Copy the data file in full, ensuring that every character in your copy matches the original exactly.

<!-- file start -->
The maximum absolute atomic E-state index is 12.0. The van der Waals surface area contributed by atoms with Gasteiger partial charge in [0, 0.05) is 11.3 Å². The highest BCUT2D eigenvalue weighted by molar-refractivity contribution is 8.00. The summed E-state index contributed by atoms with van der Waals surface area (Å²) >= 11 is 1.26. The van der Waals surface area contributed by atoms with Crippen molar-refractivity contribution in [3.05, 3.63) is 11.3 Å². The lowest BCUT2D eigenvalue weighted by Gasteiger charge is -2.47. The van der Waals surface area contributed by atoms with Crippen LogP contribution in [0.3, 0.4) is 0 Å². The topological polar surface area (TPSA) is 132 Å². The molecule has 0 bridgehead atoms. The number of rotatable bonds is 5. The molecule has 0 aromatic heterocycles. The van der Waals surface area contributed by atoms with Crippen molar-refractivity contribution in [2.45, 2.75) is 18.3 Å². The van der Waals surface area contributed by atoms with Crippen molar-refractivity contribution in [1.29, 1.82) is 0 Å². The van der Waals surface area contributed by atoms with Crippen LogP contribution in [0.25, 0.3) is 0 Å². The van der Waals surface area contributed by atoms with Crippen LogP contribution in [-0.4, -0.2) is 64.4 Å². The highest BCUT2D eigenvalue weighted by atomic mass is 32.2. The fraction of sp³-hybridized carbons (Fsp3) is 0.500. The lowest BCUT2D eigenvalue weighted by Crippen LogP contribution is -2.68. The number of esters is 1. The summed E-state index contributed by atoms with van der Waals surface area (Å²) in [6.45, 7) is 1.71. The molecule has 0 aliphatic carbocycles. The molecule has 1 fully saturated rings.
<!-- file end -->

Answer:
The maximum absolute atomic E-state index is 12.0. The van der Waals surface area contributed by atoms with Gasteiger partial charge in [0, 0.05) is 11.3 Å². The highest BCUT2D eigenvalue weighted by molar-refractivity contribution is 8.00. The summed E-state index contributed by atoms with van der Waals surface area (Å²) >= 11 is 1.26. The van der Waals surface area contributed by atoms with Crippen molar-refractivity contribution in [3.05, 3.63) is 11.3 Å². The lowest BCUT2D eigenvalue weighted by Gasteiger charge is -2.47. The van der Waals surface area contributed by atoms with Crippen LogP contribution in [0.3, 0.4) is 0 Å². The topological polar surface area (TPSA) is 132 Å². The molecule has 0 bridgehead atoms. The number of rotatable bonds is 5. The molecule has 0 aromatic heterocycles. The van der Waals surface area contributed by atoms with Crippen molar-refractivity contribution in [2.45, 2.75) is 18.3 Å². The van der Waals surface area contributed by atoms with Crippen molar-refractivity contribution in [1.29, 1.82) is 0 Å². The van der Waals surface area contributed by atoms with Crippen LogP contribution in [0.25, 0.3) is 0 Å². The van der Waals surface area contributed by atoms with Crippen LogP contribution in [-0.4, -0.2) is 64.4 Å². The highest BCUT2D eigenvalue weighted by atomic mass is 32.2. The fraction of sp³-hybridized carbons (Fsp3) is 0.500. The lowest BCUT2D eigenvalue weighted by Crippen LogP contribution is -2.68. The number of esters is 1. The summed E-state index contributed by atoms with van der Waals surface area (Å²) in [6.45, 7) is 1.71. The molecule has 0 aliphatic carbocycles. The molecule has 1 fully saturated rings.